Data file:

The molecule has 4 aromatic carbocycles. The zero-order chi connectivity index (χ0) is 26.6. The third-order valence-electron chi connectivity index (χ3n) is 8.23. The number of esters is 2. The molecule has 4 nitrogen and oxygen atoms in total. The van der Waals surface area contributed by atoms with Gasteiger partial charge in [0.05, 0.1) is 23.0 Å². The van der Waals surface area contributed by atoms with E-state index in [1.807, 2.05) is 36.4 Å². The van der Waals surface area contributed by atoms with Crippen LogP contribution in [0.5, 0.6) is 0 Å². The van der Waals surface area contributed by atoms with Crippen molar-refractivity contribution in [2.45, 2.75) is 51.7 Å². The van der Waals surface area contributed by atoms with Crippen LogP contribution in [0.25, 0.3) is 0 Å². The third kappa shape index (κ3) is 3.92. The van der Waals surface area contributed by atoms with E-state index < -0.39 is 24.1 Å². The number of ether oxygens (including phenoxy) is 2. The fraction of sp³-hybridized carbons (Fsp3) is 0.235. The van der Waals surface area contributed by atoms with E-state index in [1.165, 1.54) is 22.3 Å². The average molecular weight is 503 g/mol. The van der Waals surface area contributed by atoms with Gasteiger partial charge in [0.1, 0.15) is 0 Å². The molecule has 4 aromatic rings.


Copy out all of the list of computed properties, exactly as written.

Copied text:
The molecule has 4 aromatic carbocycles. The zero-order chi connectivity index (χ0) is 26.6. The third-order valence-electron chi connectivity index (χ3n) is 8.23. The number of esters is 2. The molecule has 4 nitrogen and oxygen atoms in total. The van der Waals surface area contributed by atoms with Gasteiger partial charge in [0.05, 0.1) is 23.0 Å². The van der Waals surface area contributed by atoms with E-state index in [1.807, 2.05) is 36.4 Å². The van der Waals surface area contributed by atoms with Crippen LogP contribution in [0.5, 0.6) is 0 Å². The van der Waals surface area contributed by atoms with Crippen molar-refractivity contribution in [2.45, 2.75) is 51.7 Å². The van der Waals surface area contributed by atoms with Crippen LogP contribution in [0.25, 0.3) is 0 Å². The third kappa shape index (κ3) is 3.92. The van der Waals surface area contributed by atoms with E-state index < -0.39 is 24.1 Å². The number of ether oxygens (including phenoxy) is 2. The fraction of sp³-hybridized carbons (Fsp3) is 0.235. The van der Waals surface area contributed by atoms with E-state index in [1.165, 1.54) is 22.3 Å². The average molecular weight is 503 g/mol. The van der Waals surface area contributed by atoms with Gasteiger partial charge in [0.1, 0.15) is 0 Å². The molecule has 4 aromatic rings.